Everton: Iranian Farhad Moshiri buys 49.9% stake

Farhad Moshiri
Farhad Moshiri has a personal wealth of around £1.3bn, according to Forbes

Iranian businessman Farhad Moshiri has bought a 49.9% stake in Everton, the Goodison Park club says.

Moshiri, 60, sold his stake in Arsenal to business partner Alisher Usmanov on Friday so he could buy into Everton, who play Chelsea in the FA Cup quarter-finals next month.

"After an exhaustive search, I believe we have found the perfect partner to take the club forward," Everton chairman Bill Kenwright said.

The deal needs Premier League approval.

"I have got to know Farhad well over the last 18 months," Kenwright added. "His football knowledge, financial wherewithal and true blue spirit have convinced me he is the right man."

Providing there are no problems, it will bring to an end Everton's decade-long search for new investment.

Kenwright, who bought Everton from Peter Johnson for £20m on 26 December 1999, said he was prepared to sell as far back as November 2007.

After years of inertia regarding a sale, there has been a growing intent to do a deal in recent months, fuelled by serious interest from a number of parties.

Kenwright has also been suffering from poor health and has rarely attended Everton games this season.

Talks did take place with an American consortium earlier this month, although they did not provide a clue to the eventual outcome.

"Bill Kenwright has taught me what it means to be an Evertonian," Moshiri said.

"There has never been a more level playing field in the Premier League than now."

Everton manager Roberto Martinez has put together an impressive squad, including spending a club record £28m to sign striker Romelu Lukaku from Chelsea.

Silverware continues to elude them. Everton were beaten by Manchester City in the semi-finals of the Capital One Cup last month and remain without a major trophy since they won the FA Cup in 1995.


Chief football writer Phil McNulty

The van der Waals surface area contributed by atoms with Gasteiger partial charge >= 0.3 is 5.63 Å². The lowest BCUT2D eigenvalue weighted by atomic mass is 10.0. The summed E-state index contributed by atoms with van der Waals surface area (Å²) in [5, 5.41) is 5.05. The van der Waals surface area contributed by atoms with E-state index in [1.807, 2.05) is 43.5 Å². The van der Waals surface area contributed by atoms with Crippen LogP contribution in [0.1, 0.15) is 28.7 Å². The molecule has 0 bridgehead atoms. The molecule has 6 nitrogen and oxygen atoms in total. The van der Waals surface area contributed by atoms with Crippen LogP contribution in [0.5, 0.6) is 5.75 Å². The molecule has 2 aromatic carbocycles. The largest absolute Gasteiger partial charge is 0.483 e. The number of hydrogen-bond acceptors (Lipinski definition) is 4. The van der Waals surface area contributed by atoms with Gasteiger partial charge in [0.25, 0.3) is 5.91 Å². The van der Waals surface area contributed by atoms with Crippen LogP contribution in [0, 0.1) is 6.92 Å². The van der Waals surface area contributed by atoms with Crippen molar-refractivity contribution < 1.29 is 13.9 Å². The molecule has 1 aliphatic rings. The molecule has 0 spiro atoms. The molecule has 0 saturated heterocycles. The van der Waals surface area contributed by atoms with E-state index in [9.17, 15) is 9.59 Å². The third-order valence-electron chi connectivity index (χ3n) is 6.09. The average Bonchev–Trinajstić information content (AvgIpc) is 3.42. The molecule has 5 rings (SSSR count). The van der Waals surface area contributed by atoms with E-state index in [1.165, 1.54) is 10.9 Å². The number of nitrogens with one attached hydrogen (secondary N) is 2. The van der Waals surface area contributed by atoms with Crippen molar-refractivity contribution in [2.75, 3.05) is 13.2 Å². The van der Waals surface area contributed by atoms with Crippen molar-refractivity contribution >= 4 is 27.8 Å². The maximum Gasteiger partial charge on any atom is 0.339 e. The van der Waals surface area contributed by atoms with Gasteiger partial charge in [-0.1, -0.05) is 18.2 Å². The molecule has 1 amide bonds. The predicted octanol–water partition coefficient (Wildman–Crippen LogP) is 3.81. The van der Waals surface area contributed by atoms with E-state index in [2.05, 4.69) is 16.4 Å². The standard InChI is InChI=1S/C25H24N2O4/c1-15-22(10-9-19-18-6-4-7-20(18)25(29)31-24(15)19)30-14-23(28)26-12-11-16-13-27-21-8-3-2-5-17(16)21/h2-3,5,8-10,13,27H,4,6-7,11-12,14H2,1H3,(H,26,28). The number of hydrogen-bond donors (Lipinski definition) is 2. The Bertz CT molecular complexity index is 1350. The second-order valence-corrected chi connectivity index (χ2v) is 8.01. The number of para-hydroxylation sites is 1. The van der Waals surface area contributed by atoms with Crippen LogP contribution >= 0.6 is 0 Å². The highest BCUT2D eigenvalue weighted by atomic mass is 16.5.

The announcement that Farhad Moshiri is to be Everton's new major shareholder ends a decade-long search for investment by chairman Bill Kenwright.

Moshiri has bought a 49.9% stake in the club and has promised new investment - which indicates there may be even further new arrivals in the Goodison Park boardroom in the months ahead.

Kenwright has consistently stated he would step aside if the right investor could be found and believes he has found the "perfect partner" in the 60-year-old billionaire who sold his 15% share in Arsenal to his business associate Alisher Usmanov for around £200m on Friday.

For Moshiri's part, it means he can now exert the power and influence his money could never buy at Arsenal, where he and Usmanov could not wrest control from majority shareholder Stan Kroenke.

There will be some major items on the new Everton owner's agenda when he settles to his task, namely the next move on whether the club moves ground or considers redeveloping Goodison Park - and also how to keep the club's most coveted players, with top scorer Romelu Lukaku and England pair John Stones and Ross Barkley expected to attract serious interest this summer.

For Everton, however, they will hope Moshiri's arrival will finally provide them with the financial power they have lacked to threaten the elite at the top of the Premier League.